In the middle of the night, Stefania Silvestri lies in bed remembering her elderly patients’ cries.
“Please don’t leave me.”
“I need my family.”
Months of caring for older adults in a Rhode Island nursing home ravaged by COVID-19 have taken a steep toll on Silvestri, 37, a registered nurse.
She can’t sleep, as she replays memories of residents who became ill and died. She’s gained 45 pounds. “I have anxiety. Some days I don’t want to get out of bed,” she said.
Now, as the coronavirus surges around the country, Silvestri and hundreds of thousands of workers in nursing homes and assisted living centers are watching cases rise in long-term care facilities with a sense of dread.
Many of these workers struggle with grief over the suffering they’ve witnessed, both at work and in their communities. Some, like Silvestri, have been infected with the coronavirus and recovered physically — but not emotionally.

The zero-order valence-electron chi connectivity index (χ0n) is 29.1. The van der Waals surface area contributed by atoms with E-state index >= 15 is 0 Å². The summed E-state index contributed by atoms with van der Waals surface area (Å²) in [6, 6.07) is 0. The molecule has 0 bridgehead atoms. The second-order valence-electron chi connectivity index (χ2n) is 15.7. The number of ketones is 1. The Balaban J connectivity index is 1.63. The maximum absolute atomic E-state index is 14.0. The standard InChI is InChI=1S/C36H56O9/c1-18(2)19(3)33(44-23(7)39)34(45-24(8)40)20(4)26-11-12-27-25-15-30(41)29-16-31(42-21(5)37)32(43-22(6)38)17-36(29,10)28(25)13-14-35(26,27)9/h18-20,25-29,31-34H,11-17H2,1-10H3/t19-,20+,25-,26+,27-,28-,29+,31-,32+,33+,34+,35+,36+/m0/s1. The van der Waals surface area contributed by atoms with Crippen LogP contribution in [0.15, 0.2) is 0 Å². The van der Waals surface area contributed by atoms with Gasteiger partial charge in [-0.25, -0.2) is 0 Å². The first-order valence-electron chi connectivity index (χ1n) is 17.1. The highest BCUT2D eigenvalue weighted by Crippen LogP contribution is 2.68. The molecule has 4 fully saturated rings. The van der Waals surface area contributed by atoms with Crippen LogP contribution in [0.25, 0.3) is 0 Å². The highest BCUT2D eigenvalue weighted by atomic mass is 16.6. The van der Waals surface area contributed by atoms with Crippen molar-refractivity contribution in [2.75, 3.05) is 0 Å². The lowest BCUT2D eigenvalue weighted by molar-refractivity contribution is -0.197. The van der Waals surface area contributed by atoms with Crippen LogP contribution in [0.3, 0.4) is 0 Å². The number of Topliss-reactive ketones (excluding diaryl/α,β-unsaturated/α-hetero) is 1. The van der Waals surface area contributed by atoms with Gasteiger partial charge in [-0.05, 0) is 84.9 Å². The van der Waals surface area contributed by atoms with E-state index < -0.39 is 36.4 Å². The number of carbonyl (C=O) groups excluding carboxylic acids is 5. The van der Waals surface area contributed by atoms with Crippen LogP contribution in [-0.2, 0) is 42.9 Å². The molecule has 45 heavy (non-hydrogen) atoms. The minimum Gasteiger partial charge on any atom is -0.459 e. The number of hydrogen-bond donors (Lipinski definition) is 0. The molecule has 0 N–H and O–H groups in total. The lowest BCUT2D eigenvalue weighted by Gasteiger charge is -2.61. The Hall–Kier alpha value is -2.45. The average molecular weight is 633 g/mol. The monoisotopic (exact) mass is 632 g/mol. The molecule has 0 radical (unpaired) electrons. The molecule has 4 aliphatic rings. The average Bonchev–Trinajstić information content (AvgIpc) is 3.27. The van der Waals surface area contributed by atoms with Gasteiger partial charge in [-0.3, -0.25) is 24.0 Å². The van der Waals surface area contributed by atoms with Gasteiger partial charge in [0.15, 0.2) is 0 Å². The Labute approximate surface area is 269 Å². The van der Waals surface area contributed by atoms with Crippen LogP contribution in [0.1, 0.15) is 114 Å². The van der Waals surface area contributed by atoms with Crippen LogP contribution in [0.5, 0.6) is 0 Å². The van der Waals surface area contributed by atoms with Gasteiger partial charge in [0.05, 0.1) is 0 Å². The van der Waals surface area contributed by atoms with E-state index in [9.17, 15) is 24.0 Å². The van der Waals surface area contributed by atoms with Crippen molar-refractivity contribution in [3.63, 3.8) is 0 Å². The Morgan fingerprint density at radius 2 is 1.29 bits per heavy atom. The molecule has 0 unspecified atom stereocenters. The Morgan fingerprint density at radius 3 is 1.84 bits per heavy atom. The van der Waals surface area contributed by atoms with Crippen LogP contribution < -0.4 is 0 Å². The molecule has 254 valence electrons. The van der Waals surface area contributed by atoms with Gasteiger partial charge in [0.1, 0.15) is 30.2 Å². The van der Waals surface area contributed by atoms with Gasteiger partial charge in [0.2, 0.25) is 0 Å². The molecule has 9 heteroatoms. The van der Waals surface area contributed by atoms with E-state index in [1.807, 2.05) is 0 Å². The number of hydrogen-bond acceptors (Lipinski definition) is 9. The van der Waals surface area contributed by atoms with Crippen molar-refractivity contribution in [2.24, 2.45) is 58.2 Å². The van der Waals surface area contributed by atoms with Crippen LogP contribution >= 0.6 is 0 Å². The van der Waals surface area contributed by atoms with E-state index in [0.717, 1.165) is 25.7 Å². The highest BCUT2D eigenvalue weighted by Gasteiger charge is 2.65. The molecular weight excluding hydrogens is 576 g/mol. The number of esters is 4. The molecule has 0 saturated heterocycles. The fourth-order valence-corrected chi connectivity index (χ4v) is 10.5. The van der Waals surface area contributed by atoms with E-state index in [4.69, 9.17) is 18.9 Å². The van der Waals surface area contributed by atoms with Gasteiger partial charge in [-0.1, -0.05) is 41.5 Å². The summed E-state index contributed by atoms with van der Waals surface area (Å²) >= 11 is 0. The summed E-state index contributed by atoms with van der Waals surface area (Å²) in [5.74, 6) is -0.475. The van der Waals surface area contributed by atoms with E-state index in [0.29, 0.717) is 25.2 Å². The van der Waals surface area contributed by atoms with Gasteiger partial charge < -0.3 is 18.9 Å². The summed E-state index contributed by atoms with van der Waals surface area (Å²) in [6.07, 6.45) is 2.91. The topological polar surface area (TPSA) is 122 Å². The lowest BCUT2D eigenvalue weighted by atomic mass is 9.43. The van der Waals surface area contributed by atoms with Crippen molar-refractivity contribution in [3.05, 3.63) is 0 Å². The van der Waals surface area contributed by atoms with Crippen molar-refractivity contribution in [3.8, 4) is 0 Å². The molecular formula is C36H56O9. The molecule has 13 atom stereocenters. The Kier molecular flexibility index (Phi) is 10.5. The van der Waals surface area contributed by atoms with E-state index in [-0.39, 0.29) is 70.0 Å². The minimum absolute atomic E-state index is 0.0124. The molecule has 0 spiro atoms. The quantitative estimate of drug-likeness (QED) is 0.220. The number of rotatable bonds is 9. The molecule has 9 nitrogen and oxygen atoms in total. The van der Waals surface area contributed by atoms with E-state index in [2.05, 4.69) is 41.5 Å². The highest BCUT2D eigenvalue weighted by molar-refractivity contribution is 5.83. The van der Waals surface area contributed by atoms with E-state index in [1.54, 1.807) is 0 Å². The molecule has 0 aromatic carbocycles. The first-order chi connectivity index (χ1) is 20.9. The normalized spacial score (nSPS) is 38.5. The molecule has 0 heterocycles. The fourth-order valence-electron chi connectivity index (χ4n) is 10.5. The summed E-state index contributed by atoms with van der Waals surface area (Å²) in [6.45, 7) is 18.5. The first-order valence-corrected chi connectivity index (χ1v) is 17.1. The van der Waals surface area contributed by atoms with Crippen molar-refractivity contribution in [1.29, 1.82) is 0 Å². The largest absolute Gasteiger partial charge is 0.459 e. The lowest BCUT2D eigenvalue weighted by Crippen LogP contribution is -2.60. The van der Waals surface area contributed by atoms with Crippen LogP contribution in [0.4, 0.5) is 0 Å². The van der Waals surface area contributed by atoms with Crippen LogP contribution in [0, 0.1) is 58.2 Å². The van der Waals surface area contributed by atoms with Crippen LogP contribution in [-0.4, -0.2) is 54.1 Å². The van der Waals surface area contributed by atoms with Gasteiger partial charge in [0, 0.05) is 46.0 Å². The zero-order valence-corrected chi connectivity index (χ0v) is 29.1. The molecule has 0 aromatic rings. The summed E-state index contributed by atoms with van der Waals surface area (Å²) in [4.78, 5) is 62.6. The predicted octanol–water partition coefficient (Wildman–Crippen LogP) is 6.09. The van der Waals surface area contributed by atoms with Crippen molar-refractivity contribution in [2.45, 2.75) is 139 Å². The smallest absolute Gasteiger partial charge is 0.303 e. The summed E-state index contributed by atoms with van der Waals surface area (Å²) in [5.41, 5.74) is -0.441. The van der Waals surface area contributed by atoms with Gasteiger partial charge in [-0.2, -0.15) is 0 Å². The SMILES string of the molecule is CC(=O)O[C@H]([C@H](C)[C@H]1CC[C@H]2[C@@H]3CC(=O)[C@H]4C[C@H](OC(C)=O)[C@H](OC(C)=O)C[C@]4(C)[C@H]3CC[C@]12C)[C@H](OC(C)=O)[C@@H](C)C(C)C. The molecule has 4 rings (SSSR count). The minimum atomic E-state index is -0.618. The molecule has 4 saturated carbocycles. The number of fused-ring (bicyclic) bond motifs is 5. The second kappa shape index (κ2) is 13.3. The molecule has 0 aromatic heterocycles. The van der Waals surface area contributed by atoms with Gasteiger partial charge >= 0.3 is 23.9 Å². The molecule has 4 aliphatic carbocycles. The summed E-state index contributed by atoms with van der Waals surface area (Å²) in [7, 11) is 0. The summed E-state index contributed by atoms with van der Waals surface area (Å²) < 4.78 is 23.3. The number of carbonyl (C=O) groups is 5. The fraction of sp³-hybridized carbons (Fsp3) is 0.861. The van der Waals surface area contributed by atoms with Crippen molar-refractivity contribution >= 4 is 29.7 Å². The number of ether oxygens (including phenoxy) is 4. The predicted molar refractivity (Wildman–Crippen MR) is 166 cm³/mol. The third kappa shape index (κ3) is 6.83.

Since the start of the pandemic, more than 616,000 residents and employees at long-term care facilities have been struck by COVID-19, according to the latest data from KFF. Just over 91,000 have died as the coronavirus has invaded nearly 23,000 facilities. (KHN is an editorially independent program of KFF.)
At least 1,000 of those deaths represent certified nursing assistants, nurses and other people who work in institutions that care for older adults, according to a recent analysis of government data by Harold Pollack, a professor at the School of Social Service Administration at the University of Chicago. This is almost certainly an undercount, he said, because of incomplete data reporting.
How are long-term care workers affected by the losses they’re experiencing, including the deaths of colleagues and residents they’ve cared for, often for many years?